Supporting the fragile ties of a family
In face of an ongoing global economic crisis and all the uncertainty it carries embedded, a country such as Kyrgyzstan, poor and with its people often neglected by the majority of those outside its borders, has turned into an inhospitable environment for children and their families.
In addition to growing prices for food and basic commodities, the population currently struggles with a ruthless winter energy crisis, which has progressively taken its toll on those who are most vulnerable. Cold and helpless, thousands of children are suffering in the dark while UNICEF and partners pull efforts to improve their lives.
In the capital city of Bishkek, as well as in other townships in Kyrgyzstan, UNICEF is supporting child protection centers that attend to children who were left without parental care. The centers also help families in financial difficulty to retain their ties and prevent placement of children in residential care institutions.
In one of these protecting shelters in Bishkek, works Dilya Kydyralieva. Her main daily task is to look out for vagrant children wandering around the capital’s streets and ensure that their lives are out of immediate danger. After bringing them to safety, Dilya starts searching for any information about their parents or other relatives.
It was during another hard day’s work, early in 2008, that Dilya first met 10-year-old Damir and his eight-year-old sister, Nazira. They were both sleeping in a park when she finally approached. Both children started talking at once about their mother and refused to go anywhere, as they believed she would come back for them. Unfortunately, Dilya found out later that their mother had passed away to illness. The children, traumatized with the loss, still refused to believe.
“She was very good at singing. She had a lovely voice. When she drank alcohol, she had a different voice, so plaintive; and we could not help crying,” remembers Damir. In September 2008, after finally joining the UNICEF supported child protection centre in Bishkek, Damir and Nazira overcame their suffering and started attending school.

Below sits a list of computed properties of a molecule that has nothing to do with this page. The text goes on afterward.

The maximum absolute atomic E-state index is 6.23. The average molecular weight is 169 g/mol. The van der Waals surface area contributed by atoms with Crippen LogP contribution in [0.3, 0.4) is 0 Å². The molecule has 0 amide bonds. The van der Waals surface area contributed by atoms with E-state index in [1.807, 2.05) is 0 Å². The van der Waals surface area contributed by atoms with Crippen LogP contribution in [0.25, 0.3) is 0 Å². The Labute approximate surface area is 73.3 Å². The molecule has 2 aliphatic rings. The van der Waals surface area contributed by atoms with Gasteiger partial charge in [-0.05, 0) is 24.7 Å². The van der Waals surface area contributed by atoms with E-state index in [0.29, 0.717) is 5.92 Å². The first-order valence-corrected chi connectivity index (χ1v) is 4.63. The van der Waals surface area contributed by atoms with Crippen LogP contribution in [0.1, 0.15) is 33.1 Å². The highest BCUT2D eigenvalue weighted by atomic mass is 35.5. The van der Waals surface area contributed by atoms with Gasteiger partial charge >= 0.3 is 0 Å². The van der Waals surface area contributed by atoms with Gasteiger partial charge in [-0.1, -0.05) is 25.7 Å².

On their first day as students, both children had to be submitted to a thorough health inspection, something that troubled Nazira as she didn’t want to be late for school. “Our mother would have been upset. She wanted us to be always on time so that she would not feel ashamed,” she says. After doing the health exams they started their new journey. From that very first day on, brother and sister have only received top marks at school.
After salvaging Damir and Nazira from the streets and getting them back to school, Dilya Kydyralieva continued to search for more of their relatives. She found out that both children had previously lived with their family in Leilek district, southern Kyrgyzstan, until their father, Alymbek Asankulov, went to Russia after work and never got in touch again.
Their mother, being tired from the hopeless economic situation, made a decision to move to Bishkek in hope of finding job opportunities. Instead of a better life, they found themselves imprisoned in the streets of an unknown big city without a house or any means to survive.
Despite all the unfavorable odds, something that could have easily become another dark story of poverty and suffering, revealed a happy ending. Damir and Nazira’s father, who they thought had disappeared, returned from Russia after losing his job and began to look out for his family.
Alymbek managed to find his children and the child protection centre not too long after they joined school. They all met again on New Year’s Eve and started 2009 together, in a small cold flat rented in Bishkek. Since Alymbek’s financial condition is not enough to support his family, they have temporarily gone back to the centre. Nonetheless, father and children keep their expectations high, dreaming of one day being together again.